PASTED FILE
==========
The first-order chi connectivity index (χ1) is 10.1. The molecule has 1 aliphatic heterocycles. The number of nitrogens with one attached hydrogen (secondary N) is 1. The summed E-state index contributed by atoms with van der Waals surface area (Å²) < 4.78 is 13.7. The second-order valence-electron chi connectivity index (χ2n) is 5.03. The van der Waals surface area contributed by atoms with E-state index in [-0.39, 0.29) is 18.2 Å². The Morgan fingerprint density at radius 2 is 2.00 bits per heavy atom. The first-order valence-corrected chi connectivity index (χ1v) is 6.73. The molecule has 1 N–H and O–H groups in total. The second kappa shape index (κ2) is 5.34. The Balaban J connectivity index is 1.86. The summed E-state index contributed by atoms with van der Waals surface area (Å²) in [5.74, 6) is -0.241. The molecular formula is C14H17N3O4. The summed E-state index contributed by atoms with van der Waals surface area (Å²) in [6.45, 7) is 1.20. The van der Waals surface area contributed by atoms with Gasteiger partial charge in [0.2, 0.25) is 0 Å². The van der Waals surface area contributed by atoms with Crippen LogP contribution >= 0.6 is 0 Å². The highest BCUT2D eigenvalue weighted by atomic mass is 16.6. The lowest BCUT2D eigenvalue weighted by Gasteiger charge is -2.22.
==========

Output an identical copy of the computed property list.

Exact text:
The first-order chi connectivity index (χ1) is 10.1. The molecule has 1 aliphatic heterocycles. The number of nitrogens with one attached hydrogen (secondary N) is 1. The summed E-state index contributed by atoms with van der Waals surface area (Å²) < 4.78 is 13.7. The second-order valence-electron chi connectivity index (χ2n) is 5.03. The van der Waals surface area contributed by atoms with E-state index in [-0.39, 0.29) is 18.2 Å². The Morgan fingerprint density at radius 2 is 2.00 bits per heavy atom. The first-order valence-corrected chi connectivity index (χ1v) is 6.73. The molecule has 1 N–H and O–H groups in total. The second kappa shape index (κ2) is 5.34. The Balaban J connectivity index is 1.86. The summed E-state index contributed by atoms with van der Waals surface area (Å²) in [5.74, 6) is -0.241. The molecular formula is C14H17N3O4. The summed E-state index contributed by atoms with van der Waals surface area (Å²) in [6.45, 7) is 1.20. The van der Waals surface area contributed by atoms with Gasteiger partial charge in [0.2, 0.25) is 0 Å². The van der Waals surface area contributed by atoms with Crippen LogP contribution >= 0.6 is 0 Å². The highest BCUT2D eigenvalue weighted by atomic mass is 16.6. The lowest BCUT2D eigenvalue weighted by Gasteiger charge is -2.22.